3D Animation Workshop: Lesson 83: 3D E-Commerce With MetaStream | 2 | WebReference

3D Animation Workshop: Lesson 83: 3D E-Commerce With MetaStream | 2

Lesson 83 - 3D E-Commerce With MetaStream - Part 2

MetaStreams.com is moving toward a business model that combines service and technology. In other words they want to sell companies both their delivery technology and the content development services. This is just what they've done with Sony's high-profile entry into direct selling through e-commerce. The new Sony sites feature MetaStream display of electronics products, and this content is well worth examining in detail. MetaStream requires a plug-in viewer, so when you first attempt to view the 3D content, you'll be asked to download and install the application. This will take a moment if you don't have a high-speed connection. But once you do, you'll see the selected product appear in a panel where it can be examined by rotating (dragging the mouse cursor) or zooming (by holding the control key while you drag). Check it out at Sony Vaio Direct or Sony Xtras Direct.

You'll quickly understand that the MetaStream vision of 3D for e-commerce is premised on the ability to examine high-quality 3D models of consumer products. I stress "high-quality" because low-poly approximations of such items are generally less satisfactory than photographs when examining a product for possible purchase. It hardly matters whether you can rotate or zoom in on a model if it is not a highly accurate representation of the item for sale. If you zoom in on the Sony camcorder, for example, you can definitely see small details rather well. At this point, the results are far from perfect, but they are certainly good enough to imagine where things will be in the near future. The association with Sony definitely helps to legitimize MetaStream and will certainly result in the downloading of a lot of plug-in viewers. I've always admired the business smarts at MetaCreations.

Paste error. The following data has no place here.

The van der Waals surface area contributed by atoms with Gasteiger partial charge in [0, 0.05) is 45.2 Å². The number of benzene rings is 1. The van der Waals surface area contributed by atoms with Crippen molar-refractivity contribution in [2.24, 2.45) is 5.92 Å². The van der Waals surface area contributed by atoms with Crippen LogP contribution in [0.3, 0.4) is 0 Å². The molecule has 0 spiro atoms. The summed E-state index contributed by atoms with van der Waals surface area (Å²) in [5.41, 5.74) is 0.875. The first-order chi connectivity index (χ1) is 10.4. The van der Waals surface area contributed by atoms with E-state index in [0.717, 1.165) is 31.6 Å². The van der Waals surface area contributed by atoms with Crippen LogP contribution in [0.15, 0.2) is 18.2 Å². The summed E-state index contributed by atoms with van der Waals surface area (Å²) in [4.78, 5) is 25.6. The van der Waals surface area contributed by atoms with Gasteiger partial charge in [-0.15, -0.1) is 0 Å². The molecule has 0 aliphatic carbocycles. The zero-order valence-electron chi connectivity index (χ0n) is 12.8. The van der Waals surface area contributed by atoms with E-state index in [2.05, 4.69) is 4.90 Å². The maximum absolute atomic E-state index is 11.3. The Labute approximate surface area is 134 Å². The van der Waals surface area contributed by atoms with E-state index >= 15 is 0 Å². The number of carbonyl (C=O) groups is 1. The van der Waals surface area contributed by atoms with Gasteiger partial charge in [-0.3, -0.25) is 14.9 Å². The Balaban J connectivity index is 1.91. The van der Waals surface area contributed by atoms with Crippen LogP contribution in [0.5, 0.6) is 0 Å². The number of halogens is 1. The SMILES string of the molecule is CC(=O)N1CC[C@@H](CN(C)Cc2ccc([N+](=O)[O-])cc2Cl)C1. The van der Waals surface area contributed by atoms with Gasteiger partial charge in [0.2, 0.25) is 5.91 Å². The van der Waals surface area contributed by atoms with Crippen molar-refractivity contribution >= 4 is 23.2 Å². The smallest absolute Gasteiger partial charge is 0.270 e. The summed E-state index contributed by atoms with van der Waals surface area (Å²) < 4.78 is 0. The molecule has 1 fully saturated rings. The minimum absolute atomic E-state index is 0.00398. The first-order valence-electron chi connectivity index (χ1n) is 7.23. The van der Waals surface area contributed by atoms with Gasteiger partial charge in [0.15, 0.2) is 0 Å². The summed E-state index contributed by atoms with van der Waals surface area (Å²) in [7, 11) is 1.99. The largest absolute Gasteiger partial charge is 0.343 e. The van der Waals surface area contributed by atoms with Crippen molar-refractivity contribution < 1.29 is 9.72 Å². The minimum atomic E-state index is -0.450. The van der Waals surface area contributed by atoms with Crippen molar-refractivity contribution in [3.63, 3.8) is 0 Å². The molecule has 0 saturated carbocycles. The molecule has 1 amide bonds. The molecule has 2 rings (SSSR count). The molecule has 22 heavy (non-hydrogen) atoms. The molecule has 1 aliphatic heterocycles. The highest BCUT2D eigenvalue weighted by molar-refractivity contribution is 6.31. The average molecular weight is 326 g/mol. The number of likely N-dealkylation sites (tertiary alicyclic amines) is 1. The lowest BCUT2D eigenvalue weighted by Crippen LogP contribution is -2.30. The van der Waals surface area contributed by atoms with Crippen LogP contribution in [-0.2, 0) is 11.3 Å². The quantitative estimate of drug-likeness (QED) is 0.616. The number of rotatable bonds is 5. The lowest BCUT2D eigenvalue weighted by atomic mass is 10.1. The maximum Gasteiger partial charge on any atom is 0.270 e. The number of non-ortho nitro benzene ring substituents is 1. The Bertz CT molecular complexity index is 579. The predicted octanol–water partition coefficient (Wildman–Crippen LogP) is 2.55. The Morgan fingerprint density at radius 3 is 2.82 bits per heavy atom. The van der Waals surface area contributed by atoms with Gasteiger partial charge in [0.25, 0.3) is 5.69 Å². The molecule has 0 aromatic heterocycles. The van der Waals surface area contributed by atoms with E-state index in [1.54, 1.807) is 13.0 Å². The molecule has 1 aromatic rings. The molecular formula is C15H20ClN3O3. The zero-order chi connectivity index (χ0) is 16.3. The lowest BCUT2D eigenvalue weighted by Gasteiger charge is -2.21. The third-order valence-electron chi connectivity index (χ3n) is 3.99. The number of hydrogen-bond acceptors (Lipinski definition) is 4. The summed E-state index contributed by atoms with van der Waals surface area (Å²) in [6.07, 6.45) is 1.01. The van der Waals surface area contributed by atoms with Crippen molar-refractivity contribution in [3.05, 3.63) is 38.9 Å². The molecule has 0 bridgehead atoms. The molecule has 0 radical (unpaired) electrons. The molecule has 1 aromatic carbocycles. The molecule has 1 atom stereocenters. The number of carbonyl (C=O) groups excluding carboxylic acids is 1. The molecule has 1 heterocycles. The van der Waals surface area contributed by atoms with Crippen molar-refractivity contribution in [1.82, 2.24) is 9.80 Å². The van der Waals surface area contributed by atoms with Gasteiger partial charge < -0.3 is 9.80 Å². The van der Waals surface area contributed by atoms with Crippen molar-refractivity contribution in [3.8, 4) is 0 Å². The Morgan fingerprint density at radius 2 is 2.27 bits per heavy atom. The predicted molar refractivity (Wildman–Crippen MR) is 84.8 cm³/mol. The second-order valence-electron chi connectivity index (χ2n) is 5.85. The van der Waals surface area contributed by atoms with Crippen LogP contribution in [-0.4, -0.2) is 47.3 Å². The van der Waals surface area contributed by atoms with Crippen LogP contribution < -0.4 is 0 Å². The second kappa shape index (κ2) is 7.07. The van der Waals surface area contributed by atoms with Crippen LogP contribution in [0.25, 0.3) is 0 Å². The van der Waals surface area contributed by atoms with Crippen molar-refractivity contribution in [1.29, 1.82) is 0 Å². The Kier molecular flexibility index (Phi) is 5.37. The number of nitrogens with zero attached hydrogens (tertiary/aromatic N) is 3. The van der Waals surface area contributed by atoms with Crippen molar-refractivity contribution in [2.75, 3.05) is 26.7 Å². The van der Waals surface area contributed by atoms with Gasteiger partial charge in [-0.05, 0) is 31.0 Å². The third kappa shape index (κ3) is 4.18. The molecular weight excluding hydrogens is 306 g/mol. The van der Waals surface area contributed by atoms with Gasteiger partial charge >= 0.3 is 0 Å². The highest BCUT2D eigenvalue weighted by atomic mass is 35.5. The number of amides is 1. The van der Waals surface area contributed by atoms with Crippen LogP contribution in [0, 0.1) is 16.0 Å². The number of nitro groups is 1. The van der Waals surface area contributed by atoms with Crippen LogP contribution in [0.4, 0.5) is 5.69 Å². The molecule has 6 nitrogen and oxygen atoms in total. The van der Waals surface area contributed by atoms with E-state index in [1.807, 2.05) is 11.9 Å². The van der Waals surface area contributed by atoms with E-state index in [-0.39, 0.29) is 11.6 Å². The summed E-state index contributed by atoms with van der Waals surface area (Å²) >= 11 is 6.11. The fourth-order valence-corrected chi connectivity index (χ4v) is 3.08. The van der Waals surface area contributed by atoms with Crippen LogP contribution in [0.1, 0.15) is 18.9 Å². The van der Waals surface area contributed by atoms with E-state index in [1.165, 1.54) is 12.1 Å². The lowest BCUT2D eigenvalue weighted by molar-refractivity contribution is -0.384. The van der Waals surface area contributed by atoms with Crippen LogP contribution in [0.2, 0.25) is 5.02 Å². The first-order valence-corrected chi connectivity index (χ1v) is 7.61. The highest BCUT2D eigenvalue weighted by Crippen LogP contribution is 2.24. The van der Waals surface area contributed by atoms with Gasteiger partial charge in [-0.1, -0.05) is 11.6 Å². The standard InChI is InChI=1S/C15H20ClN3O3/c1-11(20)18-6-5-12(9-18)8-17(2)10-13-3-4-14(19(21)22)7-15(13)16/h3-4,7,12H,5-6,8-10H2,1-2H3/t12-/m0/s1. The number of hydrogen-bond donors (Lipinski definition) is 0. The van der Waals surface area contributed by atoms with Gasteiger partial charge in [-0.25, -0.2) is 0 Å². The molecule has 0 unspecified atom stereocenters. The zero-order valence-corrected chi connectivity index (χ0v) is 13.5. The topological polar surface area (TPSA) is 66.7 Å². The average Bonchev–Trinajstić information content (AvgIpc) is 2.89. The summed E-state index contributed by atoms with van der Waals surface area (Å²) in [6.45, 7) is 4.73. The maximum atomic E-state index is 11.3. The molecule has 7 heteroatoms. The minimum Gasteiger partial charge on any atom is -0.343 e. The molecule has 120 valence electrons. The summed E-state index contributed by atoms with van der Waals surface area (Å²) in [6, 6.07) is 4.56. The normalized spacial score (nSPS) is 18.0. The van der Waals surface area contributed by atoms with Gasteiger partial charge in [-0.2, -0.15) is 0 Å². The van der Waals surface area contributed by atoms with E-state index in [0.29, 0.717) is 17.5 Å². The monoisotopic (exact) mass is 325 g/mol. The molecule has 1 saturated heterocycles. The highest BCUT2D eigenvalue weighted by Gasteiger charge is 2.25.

If we start with the core premise of delivering high-resolution models for examination, the larger MetaStream picture falls into place. First of all, you need lots of high-resolution models, perfectly texture-mapped to look exactly like the intended product. But modeling of this nature can get expensive. So one aspect of the MetaStream effort is to automate the model-creation process as much as possible. The company's MetaFlash technology was just one on many competing variations on an idea that was much in evidence at the SIGGRAPH convention last summer. A digital camera can be used to generate wireframe polygonal models that allign perfectly with texture maps also generated by the camera. I'm not going to pretend to understand how this marvel works, nor is it completely perfected from what I can see. But sooner or later, this method of generating accurate 3D models of existing physical objects will take over. I know that, at least for the time being, MetaStreams is employing professional modelers for this kind of content creation--guys like Barry Paul, a former student of mine at Cogswell College and a great guy.

So you've got a high-resolution (read "high polygon count") model. But such a model is large and therefore may take an unacceptably long time to download. Even more important, the model may be hard to handle interactively, and rotations and zooming will feel sluggish on older and less powerful processors. This is where the MetaStream technology gets very interesting.

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Created: Jan. 5, 2000
Revised: Jan. 5, 2000

URL: http://webreference.com/3d/lesson83/part2.html